High Performance—Understanding and Using the X-Factor
In the area of high performance research shows that success is 10% performance and an astounding 90 % preparation and deliberative practice. Most people get trapped in over confidence and optimistic biases, so they tend to listen to positive feedback and ignore negative feedback. Although this may help them come across as confident to others, in any area of competence (e.g., education, business, sports or performing arts) achievement is 10% performance and 90% preparation. Thus, the more aware you are of your blind spots and weaknesses, the better prepared you will be and more you come across as believable.
Low self-confidence may turn you into a pessimist, but when pessimism teams-up with ambition it often produces outstanding performance. To be the very best at anything, you will need to be your harshest critic, and that is almost impossible when your starting point is high self-confidence. Exceptional achievers always experience low levels of confidence and self-confidence, but they train hard and practice continually until they reach an acceptable level of competence. Indeed, success is the best medicine for your insecurities.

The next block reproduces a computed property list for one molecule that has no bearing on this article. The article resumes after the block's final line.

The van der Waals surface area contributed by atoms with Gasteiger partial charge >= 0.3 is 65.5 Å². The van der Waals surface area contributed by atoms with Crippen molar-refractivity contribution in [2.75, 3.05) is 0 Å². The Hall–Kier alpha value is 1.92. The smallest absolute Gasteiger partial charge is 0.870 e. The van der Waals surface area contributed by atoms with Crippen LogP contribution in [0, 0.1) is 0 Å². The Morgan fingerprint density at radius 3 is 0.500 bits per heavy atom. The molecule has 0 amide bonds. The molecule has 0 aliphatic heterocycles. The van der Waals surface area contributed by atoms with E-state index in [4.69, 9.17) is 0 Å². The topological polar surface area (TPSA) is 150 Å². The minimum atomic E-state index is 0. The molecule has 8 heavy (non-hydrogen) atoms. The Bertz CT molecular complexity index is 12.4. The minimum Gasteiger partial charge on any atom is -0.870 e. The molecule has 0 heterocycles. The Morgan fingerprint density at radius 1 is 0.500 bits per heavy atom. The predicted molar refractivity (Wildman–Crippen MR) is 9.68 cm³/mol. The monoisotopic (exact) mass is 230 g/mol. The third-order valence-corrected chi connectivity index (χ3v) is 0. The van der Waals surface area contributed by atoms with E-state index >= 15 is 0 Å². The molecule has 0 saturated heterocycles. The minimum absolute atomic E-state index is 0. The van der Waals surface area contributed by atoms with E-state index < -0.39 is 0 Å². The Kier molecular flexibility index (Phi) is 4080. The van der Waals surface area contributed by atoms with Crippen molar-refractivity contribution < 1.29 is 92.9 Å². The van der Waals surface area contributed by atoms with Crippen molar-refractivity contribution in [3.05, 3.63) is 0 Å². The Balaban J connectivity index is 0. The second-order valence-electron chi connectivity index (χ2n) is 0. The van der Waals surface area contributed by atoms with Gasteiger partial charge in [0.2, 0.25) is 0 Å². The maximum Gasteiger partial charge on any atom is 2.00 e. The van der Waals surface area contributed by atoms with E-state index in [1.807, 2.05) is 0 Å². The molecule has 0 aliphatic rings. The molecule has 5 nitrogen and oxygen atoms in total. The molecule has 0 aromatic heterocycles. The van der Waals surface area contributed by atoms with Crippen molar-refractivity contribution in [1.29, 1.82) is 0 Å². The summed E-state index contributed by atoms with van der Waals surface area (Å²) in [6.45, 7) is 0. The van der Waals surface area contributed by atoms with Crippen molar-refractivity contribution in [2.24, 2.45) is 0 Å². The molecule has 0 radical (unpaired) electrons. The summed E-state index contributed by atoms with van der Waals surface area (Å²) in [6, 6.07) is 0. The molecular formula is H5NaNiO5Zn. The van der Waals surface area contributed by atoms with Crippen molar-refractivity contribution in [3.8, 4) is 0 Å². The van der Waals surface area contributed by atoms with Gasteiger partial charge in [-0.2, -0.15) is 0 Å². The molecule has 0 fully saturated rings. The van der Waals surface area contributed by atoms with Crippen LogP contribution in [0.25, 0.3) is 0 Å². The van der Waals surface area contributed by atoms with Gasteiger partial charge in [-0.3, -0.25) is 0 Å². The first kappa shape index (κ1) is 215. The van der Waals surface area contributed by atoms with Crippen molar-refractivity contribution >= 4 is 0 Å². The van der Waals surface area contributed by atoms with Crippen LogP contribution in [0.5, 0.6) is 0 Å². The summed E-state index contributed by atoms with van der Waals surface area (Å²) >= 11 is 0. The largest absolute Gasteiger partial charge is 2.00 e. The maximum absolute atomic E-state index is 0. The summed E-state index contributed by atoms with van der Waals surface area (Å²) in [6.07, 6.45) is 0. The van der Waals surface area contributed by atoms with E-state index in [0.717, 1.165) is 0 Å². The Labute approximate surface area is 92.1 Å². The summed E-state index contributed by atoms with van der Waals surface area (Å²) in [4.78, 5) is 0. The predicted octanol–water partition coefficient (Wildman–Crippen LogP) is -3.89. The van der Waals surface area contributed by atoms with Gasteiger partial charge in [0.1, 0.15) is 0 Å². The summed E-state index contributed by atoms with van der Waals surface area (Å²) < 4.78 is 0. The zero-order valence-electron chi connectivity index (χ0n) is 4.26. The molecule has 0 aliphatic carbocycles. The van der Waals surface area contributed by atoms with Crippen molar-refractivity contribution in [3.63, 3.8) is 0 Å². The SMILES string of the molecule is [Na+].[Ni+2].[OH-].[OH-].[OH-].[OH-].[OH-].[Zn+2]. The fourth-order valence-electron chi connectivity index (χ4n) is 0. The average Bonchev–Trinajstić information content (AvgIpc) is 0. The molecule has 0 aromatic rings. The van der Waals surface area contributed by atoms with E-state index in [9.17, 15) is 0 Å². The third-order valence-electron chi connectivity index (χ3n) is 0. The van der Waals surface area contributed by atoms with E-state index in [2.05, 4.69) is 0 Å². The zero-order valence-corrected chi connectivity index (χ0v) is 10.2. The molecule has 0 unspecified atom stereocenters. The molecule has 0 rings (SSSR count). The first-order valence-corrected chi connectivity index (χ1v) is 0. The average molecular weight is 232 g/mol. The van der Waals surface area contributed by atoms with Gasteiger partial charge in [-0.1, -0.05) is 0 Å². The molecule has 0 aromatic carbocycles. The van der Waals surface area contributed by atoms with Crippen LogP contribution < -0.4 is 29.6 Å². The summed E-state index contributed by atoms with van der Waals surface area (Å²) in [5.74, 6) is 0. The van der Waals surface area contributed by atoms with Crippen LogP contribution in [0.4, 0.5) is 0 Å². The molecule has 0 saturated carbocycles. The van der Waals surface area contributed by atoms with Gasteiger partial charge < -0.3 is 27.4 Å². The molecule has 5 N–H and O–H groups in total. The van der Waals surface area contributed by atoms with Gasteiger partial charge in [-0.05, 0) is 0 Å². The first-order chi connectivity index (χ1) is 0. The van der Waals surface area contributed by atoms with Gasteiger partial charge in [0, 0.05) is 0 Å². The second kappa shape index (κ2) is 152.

What do all people who consistently reach high performance have in common?
The answer isn’t necessarily great genes, although they’re nice to have. Stay tune, in my next post I will explore what makes up the “high performance” profile.